In 1988, our co-founders, Jill Vialet and Mary Marx committed to bringing arts education programs to East Bay schools and communities. MOCHA’s presence is felt in disinvested communities, in public and private schools, in libraries, and at our Oakland-based studios and gallery.
Using the power of art as a learning tool, MOCHA collaborates with artists, educators, parents, and students. Arts education is a vital part of young people’s social, emotional, and cultural development. Over the years, MOCHA has enhanced the lives of nearly a million children with hands-on art learning experiences through our school, community, and museum programming. We have witnessed the transformative impact of art on children’s creative thinking, cognitive development, and sense of belonging.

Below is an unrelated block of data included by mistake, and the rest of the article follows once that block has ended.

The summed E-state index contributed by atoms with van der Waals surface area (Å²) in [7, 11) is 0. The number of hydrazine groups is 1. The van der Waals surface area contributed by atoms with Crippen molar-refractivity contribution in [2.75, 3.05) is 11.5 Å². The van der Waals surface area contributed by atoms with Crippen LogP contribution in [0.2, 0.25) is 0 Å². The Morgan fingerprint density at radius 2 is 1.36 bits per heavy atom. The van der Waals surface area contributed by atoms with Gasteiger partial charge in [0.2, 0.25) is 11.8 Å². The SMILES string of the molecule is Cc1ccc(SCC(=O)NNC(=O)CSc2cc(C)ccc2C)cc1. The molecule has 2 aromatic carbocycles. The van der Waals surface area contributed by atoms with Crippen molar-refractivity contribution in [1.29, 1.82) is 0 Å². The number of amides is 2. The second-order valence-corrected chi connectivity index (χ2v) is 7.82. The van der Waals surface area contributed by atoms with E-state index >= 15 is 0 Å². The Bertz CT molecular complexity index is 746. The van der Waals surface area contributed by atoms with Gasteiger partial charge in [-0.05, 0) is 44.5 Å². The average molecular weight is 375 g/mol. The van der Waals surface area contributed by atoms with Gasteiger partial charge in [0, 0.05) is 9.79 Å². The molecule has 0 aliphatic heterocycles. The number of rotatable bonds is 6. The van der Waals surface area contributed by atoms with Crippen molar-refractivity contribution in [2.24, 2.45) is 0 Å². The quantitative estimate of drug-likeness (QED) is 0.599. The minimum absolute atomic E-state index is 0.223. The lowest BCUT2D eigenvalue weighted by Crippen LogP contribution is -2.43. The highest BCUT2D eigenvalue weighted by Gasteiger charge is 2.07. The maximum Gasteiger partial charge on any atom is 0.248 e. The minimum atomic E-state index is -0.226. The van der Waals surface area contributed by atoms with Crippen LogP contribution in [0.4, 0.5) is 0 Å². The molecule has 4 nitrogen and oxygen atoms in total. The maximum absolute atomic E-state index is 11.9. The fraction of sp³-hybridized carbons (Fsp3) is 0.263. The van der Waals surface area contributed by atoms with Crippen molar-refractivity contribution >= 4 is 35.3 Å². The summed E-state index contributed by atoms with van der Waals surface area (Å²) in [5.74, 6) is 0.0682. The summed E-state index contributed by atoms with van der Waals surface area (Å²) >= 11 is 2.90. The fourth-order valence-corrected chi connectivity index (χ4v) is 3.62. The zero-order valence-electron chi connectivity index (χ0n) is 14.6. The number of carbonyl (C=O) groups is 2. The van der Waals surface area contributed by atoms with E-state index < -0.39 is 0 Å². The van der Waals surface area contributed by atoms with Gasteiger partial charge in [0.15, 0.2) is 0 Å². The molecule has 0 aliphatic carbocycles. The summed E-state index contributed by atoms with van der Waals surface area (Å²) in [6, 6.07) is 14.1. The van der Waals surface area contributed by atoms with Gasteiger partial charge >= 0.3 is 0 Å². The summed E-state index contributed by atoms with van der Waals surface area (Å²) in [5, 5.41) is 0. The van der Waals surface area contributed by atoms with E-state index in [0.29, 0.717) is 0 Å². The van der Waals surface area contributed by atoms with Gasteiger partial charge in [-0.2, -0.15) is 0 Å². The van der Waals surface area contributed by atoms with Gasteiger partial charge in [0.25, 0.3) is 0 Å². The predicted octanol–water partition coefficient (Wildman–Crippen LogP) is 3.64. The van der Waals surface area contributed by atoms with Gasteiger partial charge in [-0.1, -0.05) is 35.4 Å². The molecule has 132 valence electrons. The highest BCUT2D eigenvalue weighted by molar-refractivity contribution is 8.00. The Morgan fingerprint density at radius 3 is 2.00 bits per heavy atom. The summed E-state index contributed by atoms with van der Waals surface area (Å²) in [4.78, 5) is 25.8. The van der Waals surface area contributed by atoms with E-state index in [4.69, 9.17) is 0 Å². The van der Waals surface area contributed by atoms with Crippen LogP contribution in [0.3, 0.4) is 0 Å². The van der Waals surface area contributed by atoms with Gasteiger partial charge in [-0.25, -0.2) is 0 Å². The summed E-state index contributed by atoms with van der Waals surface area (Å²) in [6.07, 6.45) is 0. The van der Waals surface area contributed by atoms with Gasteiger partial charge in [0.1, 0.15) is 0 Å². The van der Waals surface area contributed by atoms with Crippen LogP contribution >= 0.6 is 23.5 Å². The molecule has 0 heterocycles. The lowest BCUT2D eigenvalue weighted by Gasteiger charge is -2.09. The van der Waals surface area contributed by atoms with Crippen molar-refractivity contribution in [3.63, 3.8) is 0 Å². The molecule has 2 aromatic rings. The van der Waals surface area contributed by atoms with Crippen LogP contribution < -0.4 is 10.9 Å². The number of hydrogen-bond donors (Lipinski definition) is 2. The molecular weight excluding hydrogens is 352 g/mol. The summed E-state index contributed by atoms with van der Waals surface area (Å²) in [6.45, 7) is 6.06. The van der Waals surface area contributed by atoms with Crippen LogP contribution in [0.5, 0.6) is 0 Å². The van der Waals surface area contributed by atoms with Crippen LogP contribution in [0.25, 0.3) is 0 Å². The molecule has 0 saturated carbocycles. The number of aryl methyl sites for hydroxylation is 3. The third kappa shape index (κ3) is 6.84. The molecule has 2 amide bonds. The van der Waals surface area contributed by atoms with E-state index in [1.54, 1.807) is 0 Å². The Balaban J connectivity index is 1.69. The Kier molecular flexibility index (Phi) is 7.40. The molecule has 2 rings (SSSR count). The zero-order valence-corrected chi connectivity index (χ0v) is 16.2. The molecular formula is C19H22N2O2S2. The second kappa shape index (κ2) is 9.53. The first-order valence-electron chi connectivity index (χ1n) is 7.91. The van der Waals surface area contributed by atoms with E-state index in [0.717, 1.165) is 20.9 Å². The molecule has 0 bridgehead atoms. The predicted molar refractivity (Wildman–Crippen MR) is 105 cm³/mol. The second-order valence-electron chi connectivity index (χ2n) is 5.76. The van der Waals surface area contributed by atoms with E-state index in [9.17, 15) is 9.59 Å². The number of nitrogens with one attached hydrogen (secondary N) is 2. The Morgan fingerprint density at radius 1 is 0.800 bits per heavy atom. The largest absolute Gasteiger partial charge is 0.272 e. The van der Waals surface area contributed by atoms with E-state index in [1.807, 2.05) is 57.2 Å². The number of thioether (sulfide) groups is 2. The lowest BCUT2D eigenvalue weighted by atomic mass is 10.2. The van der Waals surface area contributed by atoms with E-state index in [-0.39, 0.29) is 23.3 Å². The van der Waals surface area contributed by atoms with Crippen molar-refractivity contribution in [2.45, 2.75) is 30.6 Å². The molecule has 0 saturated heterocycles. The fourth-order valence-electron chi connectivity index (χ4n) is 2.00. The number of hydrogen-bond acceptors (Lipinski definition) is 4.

As a result of MOCHA’s intimate relationship with the larger East Bay community, we have seen first hand the enormous impact and psychic injury that crime has inflicted on innocent young people caught in its collateral crossfire. We recognize a new approach is necessary to deploy our art education resources for purposes of intervention and prevention. Art administered early and often is a vital ingredient required for emotional stability.
Our mission has expanded to deliver on our community’s most recent needs.